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Games

Ubisoft Working On a New Anti-Piracy Tool 377

Ubisoft recently revealed that their game sales have seen a 50% drop over the past quarter, blaming the overall market slowdown and piracy (particularly on the DS) for the low numbers. They also announced that four of their games, including Splinter Cell: Conviction and Red Steel 2, would be delayed until 2010. The company's CEO, Yves Guillemot, now says they are working on a new anti-piracy tool that should be ready by the end of 2009. He didn't offer any details about how it would be implemented.

Comment Re:Queue "Piracy" reasoning (Score 1) 310

I completely agree, thus my post.. Typically these types of reports turn into blamefests about piracy and those damn kids and whatnot.. In reality, the economy sucks and there just aren't that many truly decent games coming out.

I miss the days of shareware when you could try a game before buying it. Nowadays, you spend $40-$60 on a new game for your shiny console and if you hate it, you're pretty much screwed. Most places have a no exchange policy, so the only real alternative is to sell it used. GameStop will be happy to give you $10 for that $60 game you bought 5 minutes ago...

In the end, I find myself having a problem justifying buying any game I haven't directly played. So, I end up not buying any. This is probably a very good thing for my wallet, but not such a great thing for game developers. :)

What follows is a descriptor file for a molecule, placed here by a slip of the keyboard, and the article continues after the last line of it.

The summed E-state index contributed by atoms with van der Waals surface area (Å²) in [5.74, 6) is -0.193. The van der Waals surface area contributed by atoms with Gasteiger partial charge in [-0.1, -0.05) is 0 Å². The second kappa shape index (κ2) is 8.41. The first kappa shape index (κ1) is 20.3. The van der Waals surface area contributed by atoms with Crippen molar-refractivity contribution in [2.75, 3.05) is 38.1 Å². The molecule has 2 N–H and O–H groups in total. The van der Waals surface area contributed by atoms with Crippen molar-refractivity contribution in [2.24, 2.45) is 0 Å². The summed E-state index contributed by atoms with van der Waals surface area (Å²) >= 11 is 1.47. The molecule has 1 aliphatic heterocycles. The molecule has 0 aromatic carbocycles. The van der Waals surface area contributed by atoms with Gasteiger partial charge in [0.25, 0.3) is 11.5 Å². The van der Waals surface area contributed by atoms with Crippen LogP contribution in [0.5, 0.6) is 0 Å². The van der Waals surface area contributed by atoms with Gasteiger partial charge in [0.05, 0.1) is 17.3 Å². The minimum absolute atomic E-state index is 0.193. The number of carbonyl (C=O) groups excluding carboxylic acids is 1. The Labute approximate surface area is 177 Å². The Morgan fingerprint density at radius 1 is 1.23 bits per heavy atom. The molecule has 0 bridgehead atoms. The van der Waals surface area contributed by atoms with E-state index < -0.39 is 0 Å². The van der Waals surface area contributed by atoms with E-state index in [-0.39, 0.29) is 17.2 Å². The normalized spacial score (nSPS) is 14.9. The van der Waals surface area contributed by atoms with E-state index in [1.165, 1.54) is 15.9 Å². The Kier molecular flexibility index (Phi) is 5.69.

Comment Queue "Piracy" reasoning (Score 3, Insightful) 310

Watch.. this will turn into a big "See? Piracy is ruining the gaming business" blamefest... It's easier to blame piracy rather than crappy game design.. Of course, I'm sure the economy is playing a part as well. Although, from what I've read, people are reluctant to give up their hobbies, even in the face of a bad economy.

Media

Remote Kill Flags Surface In Kindle 630

PL/SQL Guy writes "The Kindle has a number of 'remote kill' flags built in to the hardware that, among other things, allow the text-to-speech function to be disabled at any time on a book-by-book basis. 'Beginning yesterday, Random House Publishers began to disable text-to-speech remotely. The TTS function has apparently been remotely disabled in over 40 works so far.' But what no one at Amazon will discuss is what other flags are lurking in the Kindle format: is there a 'read only once' flag? A 'no turning the pages backwards' flag?"

Comment Re:Spacewalk (Score 1) 209

Even with Oracle, it's still a decent solution and works fairly well. I've had it up and running since the 0.1 release.

It has its problems, not least of which is the absolute resource hog that Oracle is, but it's better than having to log into every machine when an update comes out.

Vista Post-SP2 Is the Safest OS On the Planet 1010

pkluss noted Kevin Turner, COO of Microsoft making the proclamation that "Vista today, post-Service Pack 2, which is now in the marketplace, is the safest, most reliable OS we've ever built. It's also the most secure OS on the planet, including Linux and open source and Apple Leopard. It's the safest and most secure OS on the planet today."
Software

Opera Launches Facial Gesture Capability 199